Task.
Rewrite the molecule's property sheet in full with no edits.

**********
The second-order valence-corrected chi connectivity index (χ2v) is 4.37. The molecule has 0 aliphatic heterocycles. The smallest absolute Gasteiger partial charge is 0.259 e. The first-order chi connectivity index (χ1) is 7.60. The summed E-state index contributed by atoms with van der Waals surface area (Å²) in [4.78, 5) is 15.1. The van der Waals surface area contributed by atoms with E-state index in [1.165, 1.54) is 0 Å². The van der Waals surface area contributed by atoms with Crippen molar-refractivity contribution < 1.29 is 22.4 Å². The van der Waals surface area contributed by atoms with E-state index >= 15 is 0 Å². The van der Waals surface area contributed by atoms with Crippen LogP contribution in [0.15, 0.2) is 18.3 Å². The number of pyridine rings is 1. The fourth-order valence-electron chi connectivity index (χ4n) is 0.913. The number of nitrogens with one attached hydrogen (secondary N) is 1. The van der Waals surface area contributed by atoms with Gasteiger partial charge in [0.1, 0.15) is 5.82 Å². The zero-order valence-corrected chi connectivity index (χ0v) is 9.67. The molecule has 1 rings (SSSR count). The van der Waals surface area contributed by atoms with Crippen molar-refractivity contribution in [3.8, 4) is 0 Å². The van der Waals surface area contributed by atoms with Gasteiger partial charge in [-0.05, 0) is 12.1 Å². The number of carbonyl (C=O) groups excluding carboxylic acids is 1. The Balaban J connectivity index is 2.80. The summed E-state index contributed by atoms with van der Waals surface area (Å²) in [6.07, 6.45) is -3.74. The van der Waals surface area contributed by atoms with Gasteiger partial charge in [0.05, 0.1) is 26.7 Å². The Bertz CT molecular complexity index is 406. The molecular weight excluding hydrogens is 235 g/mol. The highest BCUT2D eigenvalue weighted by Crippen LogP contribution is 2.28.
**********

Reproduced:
The second-order valence-corrected chi connectivity index (χ2v) is 4.37. The molecule has 0 aliphatic heterocycles. The smallest absolute Gasteiger partial charge is 0.259 e. The first-order chi connectivity index (χ1) is 7.60. The summed E-state index contributed by atoms with van der Waals surface area (Å²) in [4.78, 5) is 15.1. The van der Waals surface area contributed by atoms with E-state index in [1.165, 1.54) is 0 Å². The van der Waals surface area contributed by atoms with Crippen molar-refractivity contribution < 1.29 is 22.4 Å². The van der Waals surface area contributed by atoms with E-state index >= 15 is 0 Å². The van der Waals surface area contributed by atoms with Crippen LogP contribution in [0.15, 0.2) is 18.3 Å². The number of pyridine rings is 1. The fourth-order valence-electron chi connectivity index (χ4n) is 0.913. The number of nitrogens with one attached hydrogen (secondary N) is 1. The van der Waals surface area contributed by atoms with Gasteiger partial charge in [0.1, 0.15) is 5.82 Å². The zero-order valence-corrected chi connectivity index (χ0v) is 9.67. The molecule has 1 rings (SSSR count). The van der Waals surface area contributed by atoms with Crippen molar-refractivity contribution in [3.8, 4) is 0 Å². The van der Waals surface area contributed by atoms with Gasteiger partial charge in [-0.05, 0) is 12.1 Å². The number of carbonyl (C=O) groups excluding carboxylic acids is 1. The Balaban J connectivity index is 2.80. The summed E-state index contributed by atoms with van der Waals surface area (Å²) in [6.07, 6.45) is -3.74. The van der Waals surface area contributed by atoms with Gasteiger partial charge in [0.05, 0.1) is 26.7 Å². The Bertz CT molecular complexity index is 406. The molecular weight excluding hydrogens is 235 g/mol. The highest BCUT2D eigenvalue weighted by Crippen LogP contribution is 2.28.